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    17 Frogs in a Bucket and other Adventures

    bryan boyer Apr 3 '05 9


    Back from a very brief Spring Break and honestly not all that ready to begin working again. Summer, you can't arrive soon enough. It was, however, nice to get out of Cambridge for a while and enjoy the good food and weather of my home state, California. Visiting my mom and her family on the farm means all sorts of exciting things like, for instance, finding 17 frogs in a bucket in the back yard. Apparently these guys were swimming around in the pool, so we fished them out and then released them into the pond elsewhere on the property.

    image

    It also means lots and lots of driving. The area where I grew up in California is a rural farming district halfway between Los Angeles and San Francisco. Due to the long standing agricultural interests in the area there are plenty of old farm buildings to check out, and I usually enjoy stalking around and climbing on the things that I probably shouldn't be climbing on.



    It's also interesting to see how rural buildings are built. This grain shed is built from half rounds of culvert pipes bolted together into large arches and then aggregated to form a corrugated vault.



    The use of half-rounds makes allows the barn to resist the intense load of grain pushing out laterally without resorting to thick walls or extra reinforcement.



    Old barns naturally settle, but the seismic activity ensures that few buildings stay true.



    The Paso Robles area is basically in the foothills of the Pacific Range. There are no great heights, but nice views are easily afforded by ambling mounds of earth.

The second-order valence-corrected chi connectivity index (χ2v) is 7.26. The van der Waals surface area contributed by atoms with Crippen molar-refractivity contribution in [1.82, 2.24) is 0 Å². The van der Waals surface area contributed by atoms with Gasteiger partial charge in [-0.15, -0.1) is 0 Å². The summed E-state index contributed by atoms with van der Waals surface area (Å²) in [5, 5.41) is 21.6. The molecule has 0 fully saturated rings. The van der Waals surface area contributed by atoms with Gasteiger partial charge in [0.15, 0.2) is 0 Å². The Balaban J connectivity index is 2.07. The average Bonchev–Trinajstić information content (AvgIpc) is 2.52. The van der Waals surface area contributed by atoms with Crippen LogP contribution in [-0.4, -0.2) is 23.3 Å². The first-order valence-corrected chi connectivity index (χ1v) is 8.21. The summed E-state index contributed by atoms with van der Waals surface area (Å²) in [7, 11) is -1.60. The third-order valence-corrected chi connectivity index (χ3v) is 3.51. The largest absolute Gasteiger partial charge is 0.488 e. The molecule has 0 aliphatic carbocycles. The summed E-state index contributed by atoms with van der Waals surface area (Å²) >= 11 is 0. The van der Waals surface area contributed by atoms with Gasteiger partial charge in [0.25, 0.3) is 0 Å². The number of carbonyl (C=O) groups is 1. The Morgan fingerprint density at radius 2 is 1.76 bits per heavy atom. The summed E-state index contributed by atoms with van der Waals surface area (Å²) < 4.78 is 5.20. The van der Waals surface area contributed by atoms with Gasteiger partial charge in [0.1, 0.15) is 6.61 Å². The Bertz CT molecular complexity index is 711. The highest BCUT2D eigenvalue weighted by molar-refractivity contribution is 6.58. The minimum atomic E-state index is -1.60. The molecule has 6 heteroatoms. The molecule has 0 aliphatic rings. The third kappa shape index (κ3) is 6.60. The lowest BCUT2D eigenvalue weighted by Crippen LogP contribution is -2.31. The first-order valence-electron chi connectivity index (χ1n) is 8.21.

• 9 Comments

    • CHills
      Apr 3, 05 11:30 pm

      Gah~, that photo of frogs in a bucket is my worst nightmare pixelized. Yet I can't stop looking at it. Welcome back -!

      kissy_face
      Apr 3, 05 11:31 pm

      I'm so afraid of frogs that I would have had a heart attack if I saw that bucket! AHH!

      triplelutz
      Apr 3, 05 11:48 pm

      I still can't get over how good your camera is...

      amykwok
      Apr 4, 05 1:03 am

      sigh, the farm looks and sounds so nice. can't wait for summer!

      siggers
      Apr 4, 05 8:35 am

      Wow, great photos and insights, really glad I clicked on your blog. And the frog photo, touched up a little could be a veritable work of art, I'm absolutely serious, really powerful somehow.

      Cheers!

      kyll
      Apr 4, 05 4:52 pm

      theres a couple of frogs gettin their freak on in that bucket man....

      stop the frog porn now

      Kai
      Apr 4, 05 11:32 pm

      triplelutz-

      I'm constantly amazed at how many people ask what type of camera is used when they see impressive pictures, no doubt Bryan's pics are nice, but it is mostly his composition and EDITING that makes them look nice. I am a freelance photographer and pictures of this quality can easily be achieved with a $200 digital camera, some talent, and boosting the contrast and saturation a bit.

      bryan boyer
      Apr 5, 05 9:34 pm

      Bingo, kai. It's all about framing and levels. The camera I use cost me $300 and it's no digital SLR technotronic super camera by any means.

      rswann
      Dec 7, 07 2:29 pm

      Looks like all these comments are a couple of years old, so this may never be seen by you, Bryan. The many inquiries about your camera remind me of a vignette from my first year ('85-'86) on the trays. A group of us were observing the watercolor technique of a particularly painterly renderer in our class. One student peppered him with agitated queries about paints, paper, and, finally, the kind of brush he was using.

      "Bobby," another student cut in, "It's not the brush."

      I've heard that remark many times in my head since then. Really enjoy your blog for the peek into more recent GSD life. Ever hear any (not so apocryphal) stories about the infamous truss races of the eighties? (Ended after near-death episode.)

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